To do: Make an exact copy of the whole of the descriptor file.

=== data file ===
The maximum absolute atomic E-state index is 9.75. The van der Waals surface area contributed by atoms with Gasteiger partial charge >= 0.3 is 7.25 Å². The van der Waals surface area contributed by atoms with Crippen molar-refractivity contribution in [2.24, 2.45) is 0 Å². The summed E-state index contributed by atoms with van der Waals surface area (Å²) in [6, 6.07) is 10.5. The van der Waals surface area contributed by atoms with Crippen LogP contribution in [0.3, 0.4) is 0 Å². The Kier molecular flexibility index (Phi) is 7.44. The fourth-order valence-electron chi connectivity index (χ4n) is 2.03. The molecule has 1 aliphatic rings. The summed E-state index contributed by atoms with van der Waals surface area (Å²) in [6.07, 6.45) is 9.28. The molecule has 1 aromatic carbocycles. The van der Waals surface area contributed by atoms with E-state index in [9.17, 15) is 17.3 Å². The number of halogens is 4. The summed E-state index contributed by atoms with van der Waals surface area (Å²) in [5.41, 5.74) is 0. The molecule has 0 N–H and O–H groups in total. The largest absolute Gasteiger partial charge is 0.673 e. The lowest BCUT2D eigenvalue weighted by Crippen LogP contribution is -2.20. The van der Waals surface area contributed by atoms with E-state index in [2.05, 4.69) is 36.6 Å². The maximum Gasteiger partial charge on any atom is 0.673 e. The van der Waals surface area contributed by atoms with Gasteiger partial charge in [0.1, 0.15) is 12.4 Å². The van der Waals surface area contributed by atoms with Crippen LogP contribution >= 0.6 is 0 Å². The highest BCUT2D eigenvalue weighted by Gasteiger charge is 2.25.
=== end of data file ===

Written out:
The maximum absolute atomic E-state index is 9.75. The van der Waals surface area contributed by atoms with Gasteiger partial charge >= 0.3 is 7.25 Å². The van der Waals surface area contributed by atoms with Crippen molar-refractivity contribution in [2.24, 2.45) is 0 Å². The summed E-state index contributed by atoms with van der Waals surface area (Å²) in [6, 6.07) is 10.5. The van der Waals surface area contributed by atoms with Crippen LogP contribution in [0.3, 0.4) is 0 Å². The Kier molecular flexibility index (Phi) is 7.44. The fourth-order valence-electron chi connectivity index (χ4n) is 2.03. The molecule has 1 aliphatic rings. The summed E-state index contributed by atoms with van der Waals surface area (Å²) in [6.07, 6.45) is 9.28. The molecule has 1 aromatic carbocycles. The van der Waals surface area contributed by atoms with E-state index in [9.17, 15) is 17.3 Å². The number of halogens is 4. The summed E-state index contributed by atoms with van der Waals surface area (Å²) in [5.41, 5.74) is 0. The molecule has 0 N–H and O–H groups in total. The largest absolute Gasteiger partial charge is 0.673 e. The lowest BCUT2D eigenvalue weighted by Crippen LogP contribution is -2.20. The van der Waals surface area contributed by atoms with E-state index in [2.05, 4.69) is 36.6 Å². The maximum Gasteiger partial charge on any atom is 0.673 e. The van der Waals surface area contributed by atoms with Gasteiger partial charge in [0.1, 0.15) is 12.4 Å². The van der Waals surface area contributed by atoms with Crippen LogP contribution >= 0.6 is 0 Å². The highest BCUT2D eigenvalue weighted by Gasteiger charge is 2.25.